In a xoNecoleexclusive, the iconic actress opens up about embracing this season of her life, new projects, and overall being a “bad motherfucker.” Gabrielle reveals that she was 37 years old when she was diagnosed with perimenopause and is still going through it at 51 years old. Mayo Clinic says perimenopause “refers to the time during which your body makes the natural transition to menopause, marking the end of the reproductive years.”
“I haven't crossed over the next phase just yet, but I think part of it is when you hear any form of menopause, you automatically think of your mother or grandmother. It feels like an old-person thing, but for me, I was 37 and like not understanding what that really meant for me. And I don't think we focus so much on the word menopause without understanding that perimenopause is just the time before menopause,” she tells us.
Photo by Brian Thomas
"But you can experience a lot of the same things during that period that people talk about, that they experienced during menopause. So you could get a hot flash, you could get the weight gain, the hair loss, depression, anxiety, like all of it, mental health challenges, all of that can come, you know, at any stage of the menopausal journey and like for me, I've been in perimenopause like 13, 14 years. When you know, most doctors are like, ‘Oh, but it's usually about ten years, and I'm like, ‘Uhh, I’m still going (laughs).’”
Conversations about perimenopause, fibroids, and all the things that are associated with women’s bodies have often been considered taboo and thus not discussed publicly. However, times are changing, and thanks to the Gabrielle’s and the Tia Mowry’s, more women are having an authentic discourse about women’s health. These open discussions lead to the creation of more safe spaces and support for one another.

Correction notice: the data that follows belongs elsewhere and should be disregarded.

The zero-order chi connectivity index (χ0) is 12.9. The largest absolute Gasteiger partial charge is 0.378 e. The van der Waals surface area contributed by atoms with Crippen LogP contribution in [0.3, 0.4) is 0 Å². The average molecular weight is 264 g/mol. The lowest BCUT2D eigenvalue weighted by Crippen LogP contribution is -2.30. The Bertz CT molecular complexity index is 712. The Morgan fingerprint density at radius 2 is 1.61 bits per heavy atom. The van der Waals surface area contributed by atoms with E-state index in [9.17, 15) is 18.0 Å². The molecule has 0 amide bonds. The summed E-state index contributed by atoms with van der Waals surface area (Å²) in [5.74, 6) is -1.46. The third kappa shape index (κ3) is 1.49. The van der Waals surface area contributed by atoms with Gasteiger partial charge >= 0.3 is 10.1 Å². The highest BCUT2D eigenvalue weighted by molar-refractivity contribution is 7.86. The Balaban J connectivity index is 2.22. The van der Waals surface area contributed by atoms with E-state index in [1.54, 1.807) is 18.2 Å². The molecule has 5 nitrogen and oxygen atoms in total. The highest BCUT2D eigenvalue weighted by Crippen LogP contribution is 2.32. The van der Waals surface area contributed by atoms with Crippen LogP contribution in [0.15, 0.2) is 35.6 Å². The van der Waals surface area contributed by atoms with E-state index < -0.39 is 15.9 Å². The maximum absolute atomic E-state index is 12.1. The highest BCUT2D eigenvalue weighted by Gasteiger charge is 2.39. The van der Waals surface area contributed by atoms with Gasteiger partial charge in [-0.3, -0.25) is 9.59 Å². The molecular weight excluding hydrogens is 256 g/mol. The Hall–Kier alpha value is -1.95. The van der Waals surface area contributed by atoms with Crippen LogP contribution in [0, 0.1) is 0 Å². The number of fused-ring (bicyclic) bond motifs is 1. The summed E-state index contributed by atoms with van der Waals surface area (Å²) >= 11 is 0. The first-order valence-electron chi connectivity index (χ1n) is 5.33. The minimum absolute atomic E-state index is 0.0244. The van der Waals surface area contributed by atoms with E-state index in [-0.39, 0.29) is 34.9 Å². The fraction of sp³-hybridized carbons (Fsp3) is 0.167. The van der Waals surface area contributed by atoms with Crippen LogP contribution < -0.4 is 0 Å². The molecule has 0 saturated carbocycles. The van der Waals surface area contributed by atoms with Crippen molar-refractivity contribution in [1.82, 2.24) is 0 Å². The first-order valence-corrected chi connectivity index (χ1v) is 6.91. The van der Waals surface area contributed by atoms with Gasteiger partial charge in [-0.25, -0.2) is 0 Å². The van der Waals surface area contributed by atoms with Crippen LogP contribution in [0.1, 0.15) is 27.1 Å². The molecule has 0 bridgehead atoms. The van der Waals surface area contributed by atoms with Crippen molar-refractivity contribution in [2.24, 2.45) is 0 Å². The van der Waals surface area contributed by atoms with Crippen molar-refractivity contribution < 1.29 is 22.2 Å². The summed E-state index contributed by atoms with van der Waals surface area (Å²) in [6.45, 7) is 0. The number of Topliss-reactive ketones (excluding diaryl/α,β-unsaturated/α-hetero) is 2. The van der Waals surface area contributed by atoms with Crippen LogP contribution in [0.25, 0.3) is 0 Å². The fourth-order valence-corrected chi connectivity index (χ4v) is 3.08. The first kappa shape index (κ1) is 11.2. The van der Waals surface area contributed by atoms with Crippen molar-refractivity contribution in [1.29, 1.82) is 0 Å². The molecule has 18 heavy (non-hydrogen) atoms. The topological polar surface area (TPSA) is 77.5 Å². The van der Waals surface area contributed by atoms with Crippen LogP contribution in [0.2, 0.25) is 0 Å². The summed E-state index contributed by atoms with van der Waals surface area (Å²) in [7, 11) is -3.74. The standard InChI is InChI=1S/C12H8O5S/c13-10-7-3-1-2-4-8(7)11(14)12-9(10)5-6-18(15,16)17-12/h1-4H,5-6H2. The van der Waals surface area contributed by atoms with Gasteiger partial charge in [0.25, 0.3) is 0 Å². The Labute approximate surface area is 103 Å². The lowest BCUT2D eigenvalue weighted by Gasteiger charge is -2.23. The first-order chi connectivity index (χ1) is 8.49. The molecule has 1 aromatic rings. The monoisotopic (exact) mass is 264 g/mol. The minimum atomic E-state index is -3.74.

“I want to be in community with folks. I don't ever want to feel like I'm on an island about anything. So, if I can help create community where we are lacking, I want to be a part of that,” she says. “So, it's like there's no harm in talking about it. You know what I mean? Like, I was a bad motherfucker before perimenopause. I’m a bad motherfucker now, and I'll be a bad motherfucker after menopause. Know what I’m saying? None of that has to change. How I’m a bad motherfucker, I welcome that part of the change. I'm just getting better and stronger and more intelligent, more wise, more patient, more compassionate, more empathetic. All of that is very, very welcomed, and none of it should be scary.”
The Being Mary Jane star hasn’t been shy about her stance on therapy. If you don’t know, here’s a hint: she’s all for it, and she encourages others to try it as well. She likens therapy to dating by suggesting that you keep looking for the right therapist to match your needs. Two other essential keys to her growth are radical transparency and radical acceptance (though she admits she is still working on the latter).
"I was a bad motherfucker before perimenopause. I’m a bad motherfucker now, and I'll be a bad motherfucker after menopause. Know what I’m saying? None of that has to change. How I’m a bad motherfucker, I welcome that part of the change."
Gabrielle Union and Kaavia Union-Wade
Photo by Monica Schipper/Getty Images
“I hope that a.) you recognize that you're not alone. Seek out help and know that it's okay to be honest about what the hell is happening in your life. That's the only way that you know you can get help, and that's also the only other way that people know that you are in need if there's something going on,” she says, “because we have all these big, very wild, high expectations of people, but if they don't know what they're actually dealing with, they're always going to be failing, and you will always be disappointed. So how about just tell the truth, be transparent, and let people know where you are. So they can be of service, they can be compassionate.”